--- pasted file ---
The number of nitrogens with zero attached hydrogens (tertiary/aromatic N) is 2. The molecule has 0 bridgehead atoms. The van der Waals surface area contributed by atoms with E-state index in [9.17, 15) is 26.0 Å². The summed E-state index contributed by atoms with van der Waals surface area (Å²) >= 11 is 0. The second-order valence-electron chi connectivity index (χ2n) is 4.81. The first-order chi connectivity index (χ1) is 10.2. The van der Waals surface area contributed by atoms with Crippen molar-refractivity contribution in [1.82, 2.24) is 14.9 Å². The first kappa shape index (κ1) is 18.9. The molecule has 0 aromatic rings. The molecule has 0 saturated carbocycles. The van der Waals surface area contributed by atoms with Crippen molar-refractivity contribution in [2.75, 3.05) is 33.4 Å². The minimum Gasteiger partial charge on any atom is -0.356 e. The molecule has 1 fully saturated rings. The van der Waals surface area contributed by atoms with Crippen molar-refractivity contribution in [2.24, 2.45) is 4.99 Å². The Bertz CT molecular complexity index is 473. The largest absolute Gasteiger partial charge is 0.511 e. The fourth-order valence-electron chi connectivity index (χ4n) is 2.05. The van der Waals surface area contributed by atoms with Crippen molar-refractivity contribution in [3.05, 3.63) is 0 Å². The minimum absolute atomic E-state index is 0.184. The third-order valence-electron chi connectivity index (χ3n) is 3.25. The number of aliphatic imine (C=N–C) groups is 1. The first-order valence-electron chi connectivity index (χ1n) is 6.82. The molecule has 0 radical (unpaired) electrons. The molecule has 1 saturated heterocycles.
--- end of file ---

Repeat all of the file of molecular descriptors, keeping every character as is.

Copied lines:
The number of nitrogens with zero attached hydrogens (tertiary/aromatic N) is 2. The molecule has 0 bridgehead atoms. The van der Waals surface area contributed by atoms with E-state index in [9.17, 15) is 26.0 Å². The summed E-state index contributed by atoms with van der Waals surface area (Å²) >= 11 is 0. The second-order valence-electron chi connectivity index (χ2n) is 4.81. The first-order chi connectivity index (χ1) is 10.2. The van der Waals surface area contributed by atoms with Crippen molar-refractivity contribution in [1.82, 2.24) is 14.9 Å². The first kappa shape index (κ1) is 18.9. The molecule has 0 aromatic rings. The molecule has 0 saturated carbocycles. The van der Waals surface area contributed by atoms with Crippen molar-refractivity contribution in [2.75, 3.05) is 33.4 Å². The minimum Gasteiger partial charge on any atom is -0.356 e. The molecule has 1 fully saturated rings. The van der Waals surface area contributed by atoms with Crippen molar-refractivity contribution in [2.24, 2.45) is 4.99 Å². The Bertz CT molecular complexity index is 473. The largest absolute Gasteiger partial charge is 0.511 e. The fourth-order valence-electron chi connectivity index (χ4n) is 2.05. The van der Waals surface area contributed by atoms with Crippen molar-refractivity contribution in [3.05, 3.63) is 0 Å². The minimum absolute atomic E-state index is 0.184. The third-order valence-electron chi connectivity index (χ3n) is 3.25. The number of aliphatic imine (C=N–C) groups is 1. The first-order valence-electron chi connectivity index (χ1n) is 6.82. The molecule has 0 radical (unpaired) electrons. The molecule has 1 saturated heterocycles.